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50 new COVID-19 cases for second day in a row in Forsyth County, case total nears 500

For the second consecutive day, the Forsyth County Department of Public Health announced 50 new cases of COVID-19 on Wednesday, bringing the county’s total number of cases near 500.

In just two days, the county’s total number of cases have increased by about 25%, and the number of active cases is at least 280, according to the health department.

It’s not known how many people in Forsyth County have been tested for the virus this week or how many people are currently hospitalized. The county’s health department releases the previous week’s figures on Mondays. As of May 10, 16 people in Forsyth County were hospitalized because of COVID-19.

Forsyth Public Health Director Joshua Swift has repeatedly cited the need for more testing, and the reported number of tests done locally last week seem to back him up. The county health department reported 385 tests were completed between May 4 and May 10, an average of 55 tests a day. Last week was Forsyth’s highest in terms of testing, according to available data.

In the state, about 7,000 people were tested per day in the same period.

Overall last week, Forsyth County tests made up less than 1% of the tests reported across the state. Nearly 4% of the state’s residents live in Forsyth County. Local health officials did not immediately return a request for comment Wednesday.

“Today’s case increase is under investigation,” Swift is quoted as saying in a news release. “Many of the cases from yesterday appear to be connected to close contacts, such as family members and loved ones. It is important, even when at home, to practice good hygiene, proper cleaning and social distancing from sick family members.”

It isn’t clear if the “close contacts” are related to other known outbreaks.

While the number of new cases continues to rise, the number of COVID-19 related deaths in Forsyth County remains at 5.

In North Carolina, at least 15,816 people have tested positive for the virus, including at least 517 new cases announced Wednesday, according to data from the N.C. Department of Health and Human Services. More than 12% of all new cases in the state since Tuesday are in Forsyth County.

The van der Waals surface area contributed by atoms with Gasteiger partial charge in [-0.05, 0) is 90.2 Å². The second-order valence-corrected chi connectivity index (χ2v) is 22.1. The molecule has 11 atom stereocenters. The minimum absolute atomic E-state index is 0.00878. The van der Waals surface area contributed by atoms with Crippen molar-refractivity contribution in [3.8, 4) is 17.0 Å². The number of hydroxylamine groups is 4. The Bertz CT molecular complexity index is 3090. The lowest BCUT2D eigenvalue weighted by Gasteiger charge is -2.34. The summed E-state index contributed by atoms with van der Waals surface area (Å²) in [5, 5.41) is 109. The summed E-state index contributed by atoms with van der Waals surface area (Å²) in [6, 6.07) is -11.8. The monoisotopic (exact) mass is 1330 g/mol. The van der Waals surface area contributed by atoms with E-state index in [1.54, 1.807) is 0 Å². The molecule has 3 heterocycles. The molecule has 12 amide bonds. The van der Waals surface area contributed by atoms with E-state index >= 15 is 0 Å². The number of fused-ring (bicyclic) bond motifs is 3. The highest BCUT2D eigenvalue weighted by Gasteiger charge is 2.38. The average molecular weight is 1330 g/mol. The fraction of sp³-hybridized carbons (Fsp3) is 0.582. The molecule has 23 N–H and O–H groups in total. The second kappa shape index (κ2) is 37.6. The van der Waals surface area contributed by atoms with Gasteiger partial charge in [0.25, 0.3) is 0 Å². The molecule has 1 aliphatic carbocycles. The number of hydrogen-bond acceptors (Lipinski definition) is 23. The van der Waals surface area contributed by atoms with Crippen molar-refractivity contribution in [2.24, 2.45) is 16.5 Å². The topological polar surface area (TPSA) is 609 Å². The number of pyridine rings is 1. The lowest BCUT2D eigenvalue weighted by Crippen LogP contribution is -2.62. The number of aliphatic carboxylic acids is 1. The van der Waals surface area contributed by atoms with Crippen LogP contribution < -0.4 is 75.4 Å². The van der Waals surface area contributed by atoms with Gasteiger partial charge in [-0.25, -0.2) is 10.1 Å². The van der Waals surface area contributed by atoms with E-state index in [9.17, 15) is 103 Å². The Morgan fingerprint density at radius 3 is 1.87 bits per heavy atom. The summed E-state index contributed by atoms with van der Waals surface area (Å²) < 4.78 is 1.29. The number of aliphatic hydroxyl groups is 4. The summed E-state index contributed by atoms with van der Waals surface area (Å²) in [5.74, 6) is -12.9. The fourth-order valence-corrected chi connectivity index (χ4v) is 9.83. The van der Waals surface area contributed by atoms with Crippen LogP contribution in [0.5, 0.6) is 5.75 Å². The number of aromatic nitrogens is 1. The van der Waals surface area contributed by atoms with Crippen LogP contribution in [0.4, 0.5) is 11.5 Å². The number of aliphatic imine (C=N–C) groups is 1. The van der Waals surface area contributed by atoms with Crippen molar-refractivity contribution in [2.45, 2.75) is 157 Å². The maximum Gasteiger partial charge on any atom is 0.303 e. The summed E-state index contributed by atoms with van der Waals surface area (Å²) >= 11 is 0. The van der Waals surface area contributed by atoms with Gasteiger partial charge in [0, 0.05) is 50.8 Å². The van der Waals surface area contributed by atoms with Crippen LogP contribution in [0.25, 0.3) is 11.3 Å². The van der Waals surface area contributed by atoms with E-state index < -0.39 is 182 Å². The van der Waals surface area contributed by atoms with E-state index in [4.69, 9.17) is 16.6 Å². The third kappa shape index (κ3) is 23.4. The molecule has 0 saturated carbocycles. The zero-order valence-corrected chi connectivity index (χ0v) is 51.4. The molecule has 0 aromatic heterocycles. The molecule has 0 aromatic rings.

Wednesday, N.C. DHHS announced 20 additional COVID-19 related deaths in the state, bringing the state death toll to 597.

Previously, Dr. Christopher Ohl, an infectious disease expert and the face of Wake Forest Baptist Health’s COVID-19 response, said test results take anywhere from 2 to 24 hours to come back.

While the number of cases in Forsyth County has doubled in the last two weeks, other area counties have seen similar jumps. The number of cases in Wilkes County has jumped from 21 on April 27 to at least 261.

For a nearly two-week stretch in mid-April, Forsyth County’s COVID-19 case total remained relatively flat while surrounding counties, particularly Guilford, saw steady increases. Then, in late April, an outbreak at the Tyson chicken processing facility in Wilkesboro contributed to a spike in Forsyth’s numbers as at least 70 county residents who either work at Tyson or have close contact with someone who does, tested positive.

Several area nursing homes and residential care facilities have documented COVID-19 outbreaks, including Oak Forest Health and Rehabilitation Center in Winston-Salem. However, Oak Forest’s outbreak is relatively mild, with four staff members and one resident testing positive. Previously, county health officials praised Oak Forest for following best practices in terms of COVID-19 prevention.

It’s also not clear whether the reopening of commercial retail businesses and shopping centers, such as Hanes Mall, is contributing to the spike in local COVID-19 cases. Restaurants and bars remain closed to dine-in services and will be until Gov. Roy Cooper rescinds the stay-at-home order and allows the state to enter Phase 2 of reopening.

As of Monday, 29% of Forsyth residents who tested positive for COVID-19 — about 114 people — were Latino, according to data from the county health department. No other race or ethnic group made up a larger percentage of positive tests.

The needs of the state’s Spanish-speaking immigrant community became clearer Wednesday after Siembra N.C., a Greensboro based organization of Latino people who advocate for immigrant rights, released a survey of Spanish-speaking immigrants.